One of the most fundamental changes for the accounting profession is the creation of the independent Public Company Accounting Oversight Board, a non-profit corporation funded by public companies and subject to SEC supervision. At this time the Board has yet to be formed, but it is expected to wield significant power. [See $435,000 Oversight Positions Prove Tough to Fill]

Here are links to in-depth texts on the Act:
Other articles worth reading:
Reaction from the Trenches

So far, the reaction from accounting and finance professionals in the field has been mixed. Many say it's about time such legislation passed, while others matter-of-factly state that all the legal ramifications in the world won't stop corporate crooks from lying, cheating and stealing.

In a recent survey conducted by CFO magazine, most financial officers voiced opposition to specific reforms. Some 52 percent, in fact, did not believe audit firms should be banned from providing consulting services to clients; 65 percent did not think auditors should be barred from going to work for clients for a specified period; and 52 percent did not think it wise to rotate auditors on a regular basis.

"For CFOs," says Julia Homer, editor-in-chief of CFO magazine, "all of these proposals are just going to make their jobs more time-consuming and expensive."

Gary Wyatt, CPA, a benefits and compensation specialist with Texas-based Travis Wolff Advisors & Accountants, says those accounting firms with a large number of public clients will be dramatically impacted.

"It will change the way they do business," Wyatt explains. "No longer can the financial statement audit be used as a 'loss leader' in hopes of selling more lucrative tax and consulting services. The largest accounting firms will likely lose many tax-consulting clients to each other. Also, high-quality regional and specialty 'boutique' accounting firms may pick up significant new tax and consulting engagements."

Wyatt also believes private companies will feel the effects of SOA: "Even though the Act is generally applicable only to public companies, the principles may eventually spread into 'best practices' affecting auditors of private companies."

William Maslo, an experienced speaker on financial topics with his own CPA practice in Reading, Pennsylvania, agrees. He speaks for the "non-SEC practitioner" who "is fearful that the concepts of the Sarbanes-Oxley Act could be adopted by state legislatures to affect non-public companies. The larger firms manage to spin off divisions and operate in a way that, at the end of the day, all is well. But for smaller firms this could spell disaster," explains Maslo.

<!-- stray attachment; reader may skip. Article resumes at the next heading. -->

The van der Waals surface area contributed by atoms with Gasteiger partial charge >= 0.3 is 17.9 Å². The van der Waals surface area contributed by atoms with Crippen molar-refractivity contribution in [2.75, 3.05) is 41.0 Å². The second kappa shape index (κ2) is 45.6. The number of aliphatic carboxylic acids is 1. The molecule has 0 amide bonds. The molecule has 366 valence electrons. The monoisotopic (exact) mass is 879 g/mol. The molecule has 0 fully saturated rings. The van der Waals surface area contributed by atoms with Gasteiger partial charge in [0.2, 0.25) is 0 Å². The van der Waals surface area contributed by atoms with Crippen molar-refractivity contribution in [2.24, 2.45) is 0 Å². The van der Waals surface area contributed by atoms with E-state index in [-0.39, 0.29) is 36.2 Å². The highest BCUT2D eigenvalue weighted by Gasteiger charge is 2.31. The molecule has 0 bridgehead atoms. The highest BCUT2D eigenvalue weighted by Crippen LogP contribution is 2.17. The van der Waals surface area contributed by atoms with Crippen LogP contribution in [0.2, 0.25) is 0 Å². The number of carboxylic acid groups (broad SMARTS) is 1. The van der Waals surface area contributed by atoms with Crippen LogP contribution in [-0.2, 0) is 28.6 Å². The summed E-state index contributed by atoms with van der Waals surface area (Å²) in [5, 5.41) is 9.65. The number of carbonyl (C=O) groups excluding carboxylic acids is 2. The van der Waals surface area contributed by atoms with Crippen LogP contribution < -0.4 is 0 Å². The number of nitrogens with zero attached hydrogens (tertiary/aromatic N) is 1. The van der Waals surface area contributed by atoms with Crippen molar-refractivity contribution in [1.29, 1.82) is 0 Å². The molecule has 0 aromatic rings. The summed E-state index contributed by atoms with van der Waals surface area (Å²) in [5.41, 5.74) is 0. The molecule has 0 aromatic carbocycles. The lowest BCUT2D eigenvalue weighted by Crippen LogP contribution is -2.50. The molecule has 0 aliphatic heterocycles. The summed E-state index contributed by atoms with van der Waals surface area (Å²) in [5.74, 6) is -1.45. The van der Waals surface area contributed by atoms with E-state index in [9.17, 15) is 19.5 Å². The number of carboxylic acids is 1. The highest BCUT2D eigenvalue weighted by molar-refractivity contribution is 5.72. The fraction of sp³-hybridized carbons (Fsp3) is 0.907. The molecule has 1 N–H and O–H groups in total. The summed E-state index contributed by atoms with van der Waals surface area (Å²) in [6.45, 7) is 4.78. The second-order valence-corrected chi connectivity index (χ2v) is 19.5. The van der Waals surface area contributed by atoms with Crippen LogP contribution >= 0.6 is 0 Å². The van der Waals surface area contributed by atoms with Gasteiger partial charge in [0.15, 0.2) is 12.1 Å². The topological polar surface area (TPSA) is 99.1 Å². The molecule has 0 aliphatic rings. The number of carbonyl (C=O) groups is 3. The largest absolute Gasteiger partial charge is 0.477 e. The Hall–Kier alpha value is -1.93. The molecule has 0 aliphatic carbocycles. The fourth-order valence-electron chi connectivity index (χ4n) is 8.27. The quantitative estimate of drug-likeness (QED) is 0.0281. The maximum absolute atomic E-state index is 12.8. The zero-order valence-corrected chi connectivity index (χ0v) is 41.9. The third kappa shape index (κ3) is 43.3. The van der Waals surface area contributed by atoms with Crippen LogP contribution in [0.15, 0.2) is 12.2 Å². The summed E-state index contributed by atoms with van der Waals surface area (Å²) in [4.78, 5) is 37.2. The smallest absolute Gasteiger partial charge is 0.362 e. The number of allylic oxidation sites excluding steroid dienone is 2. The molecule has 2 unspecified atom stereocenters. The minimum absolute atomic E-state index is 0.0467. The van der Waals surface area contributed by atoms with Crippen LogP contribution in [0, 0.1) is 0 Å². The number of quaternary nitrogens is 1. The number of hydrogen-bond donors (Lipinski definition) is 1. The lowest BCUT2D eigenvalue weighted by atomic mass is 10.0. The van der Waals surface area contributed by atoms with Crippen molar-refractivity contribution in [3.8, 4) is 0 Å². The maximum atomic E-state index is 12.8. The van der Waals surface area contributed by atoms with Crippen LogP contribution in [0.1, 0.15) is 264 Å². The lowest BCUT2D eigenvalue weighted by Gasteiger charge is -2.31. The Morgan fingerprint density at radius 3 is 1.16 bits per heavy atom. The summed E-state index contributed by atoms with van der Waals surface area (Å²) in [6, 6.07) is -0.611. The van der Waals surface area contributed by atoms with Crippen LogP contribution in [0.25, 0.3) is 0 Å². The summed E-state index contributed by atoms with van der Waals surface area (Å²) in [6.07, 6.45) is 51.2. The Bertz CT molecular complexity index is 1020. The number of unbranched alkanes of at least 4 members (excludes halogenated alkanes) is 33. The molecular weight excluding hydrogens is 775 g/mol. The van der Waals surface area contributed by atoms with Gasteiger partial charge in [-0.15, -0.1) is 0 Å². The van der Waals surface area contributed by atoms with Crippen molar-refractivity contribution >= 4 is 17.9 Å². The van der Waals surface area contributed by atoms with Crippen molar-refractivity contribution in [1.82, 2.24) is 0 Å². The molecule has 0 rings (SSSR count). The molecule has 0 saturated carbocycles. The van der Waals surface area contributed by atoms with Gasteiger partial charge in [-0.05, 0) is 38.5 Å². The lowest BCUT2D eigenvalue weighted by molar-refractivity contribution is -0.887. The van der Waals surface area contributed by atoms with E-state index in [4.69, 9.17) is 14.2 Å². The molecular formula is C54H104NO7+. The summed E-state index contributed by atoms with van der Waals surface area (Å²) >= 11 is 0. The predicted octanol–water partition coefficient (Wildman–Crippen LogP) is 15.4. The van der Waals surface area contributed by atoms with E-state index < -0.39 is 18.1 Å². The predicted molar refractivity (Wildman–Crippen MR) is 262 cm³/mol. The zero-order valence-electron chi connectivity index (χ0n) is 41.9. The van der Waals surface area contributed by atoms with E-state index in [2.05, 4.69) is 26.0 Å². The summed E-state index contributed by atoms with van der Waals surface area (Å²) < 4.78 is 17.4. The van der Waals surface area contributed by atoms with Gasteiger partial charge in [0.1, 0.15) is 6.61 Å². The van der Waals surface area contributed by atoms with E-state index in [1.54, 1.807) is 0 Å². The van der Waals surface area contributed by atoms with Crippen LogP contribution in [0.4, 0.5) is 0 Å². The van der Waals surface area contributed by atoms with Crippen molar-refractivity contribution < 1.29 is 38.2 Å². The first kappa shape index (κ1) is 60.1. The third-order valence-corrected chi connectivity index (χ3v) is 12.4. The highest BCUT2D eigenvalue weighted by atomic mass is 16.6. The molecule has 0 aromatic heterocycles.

Rebecca Wallace, a Colorado-based attorney and CPA, says the "Act is most significant for accountants because it takes away accountants ability to regulate themselves . . .. While increased oversight of the accounting firms should help to keep the audits in check, too much SEC control over the process is not necessarily a good idea. The creation of layer upon layer of bureaucracy could lead to inevitable inefficiencies in the end sought by the Act."

Bruce W. Marcus, a consultant in marketing and strategic planning for professional firms and the editor of The Marcus Letter on Professional Services Marketing, says the ramifications of the sweeping SOA "may be more damaging than the conditions they mean to correct."

In a recent article, What Sarbanes-Oxley Will Mean to the Accounting Profession, Marcus highlights the inherent challenges accountants - and accounting firms in particular - now face with the implementation of SOA, including the separation of auditing and consulting services. "Many services are relevant to improving the audit," he argues. To meet the needs of its clients, firms will need to find a way to implement consulting services that improve the audit, such as technology services that improve the flow of financial data, without the "consulting services that flagrantly taint the attest function."

Additionally, Marcus recommends the accounting profession re-examine its partnership structure by "reworking the governance structures for better management, and to allow the outside world to see more clearly how each firm is serving the clients and protecting their shareholders."

Likewise, the profession and those who regulate it should remember it does not operate in isolation to the markets it serves. "The time has come for all professionals to recognize that they exist only in their ability to meet the needs of their clients and the public – and not themselves," says Marcus.

Go on to Part Two and learn:
  • How managers can implement SOA into the company culture
  • How to keep staff members educated and informed
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1 comment: